• Standard 14: Understands issues concerning the disparities between ideals and reality in American political and social life
  • Standard 21: Understands the formulation and implementation of public policy
  • Standard 28: Understands how participation in civic and political life can help citizens attain individual and public goals

Language Arts:

  • Standard 4: Gathers and uses information for research purposes
  • Standard 8: Uses listening and speaking strategies for different purposes

Earth Science:

  • Standard 1: Understands atmospheric processes and the water cycle
  • Standard 2: Understands Earth’s composition and structure

About The Authors

Michael Hutchison

Michael Hutchison is the social studies department chair at Lincoln High School. Vincennes, Indiana. He has more than 35 years of classroom teaching experience, and has written lessons for several Ken Burns films, including The Civil War, Empire of the Air, Horatio’s Drive, Unforgivable Blackness, The War, Baseball, The Tenth Inning, Prohibition, The Dust Bowl, and The Roosevelts: An Intimate History. He is past president of the Indiana Computer Educators. In 2014, he was named winner of the Caleb Mills Indiana History Teacher of the Year Award by the Indiana Historical Society.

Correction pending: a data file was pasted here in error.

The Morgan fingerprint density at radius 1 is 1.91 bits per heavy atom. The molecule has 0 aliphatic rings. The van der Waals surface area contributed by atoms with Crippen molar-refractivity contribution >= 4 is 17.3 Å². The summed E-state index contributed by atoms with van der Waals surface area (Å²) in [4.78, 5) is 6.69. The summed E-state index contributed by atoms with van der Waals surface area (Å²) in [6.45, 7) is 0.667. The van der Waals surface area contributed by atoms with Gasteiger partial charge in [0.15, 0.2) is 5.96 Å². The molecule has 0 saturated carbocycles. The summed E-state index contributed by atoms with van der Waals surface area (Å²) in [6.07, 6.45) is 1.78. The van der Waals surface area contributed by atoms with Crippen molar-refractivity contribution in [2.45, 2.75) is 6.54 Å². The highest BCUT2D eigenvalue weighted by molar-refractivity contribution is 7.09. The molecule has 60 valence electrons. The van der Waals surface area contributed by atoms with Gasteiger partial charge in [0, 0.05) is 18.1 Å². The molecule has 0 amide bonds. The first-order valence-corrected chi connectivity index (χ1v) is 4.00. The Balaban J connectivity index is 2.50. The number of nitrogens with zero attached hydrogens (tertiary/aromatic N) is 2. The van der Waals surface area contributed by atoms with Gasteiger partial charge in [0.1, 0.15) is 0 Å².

Handout: Video Notes/Discussion Organizer

Instructions: View the four video segments. Take notes on each one and summarize the main points in the clip. Review the content and discussion questions included for each segment and be prepared to discuss them in class.

Segment 1: Relief

What did the New Deal do to provide relief for the general population during the Depression? How did these programs provide relief to Americans? (Be sure to list specific program names mentioned in the video in your notes for this segment.)

New Deal Programs Relief Provided








Discussion Question:

What reasons are given in the clip for the controversy of or resistance to the New Deal relief program? Explain why these concerns sound realistic, or do not seem realistic to you.

Reasons for Controversy of or Resistance to New Deal Check if Realistic Check if Not Realistic Reasons Why


Segment 2: Recovery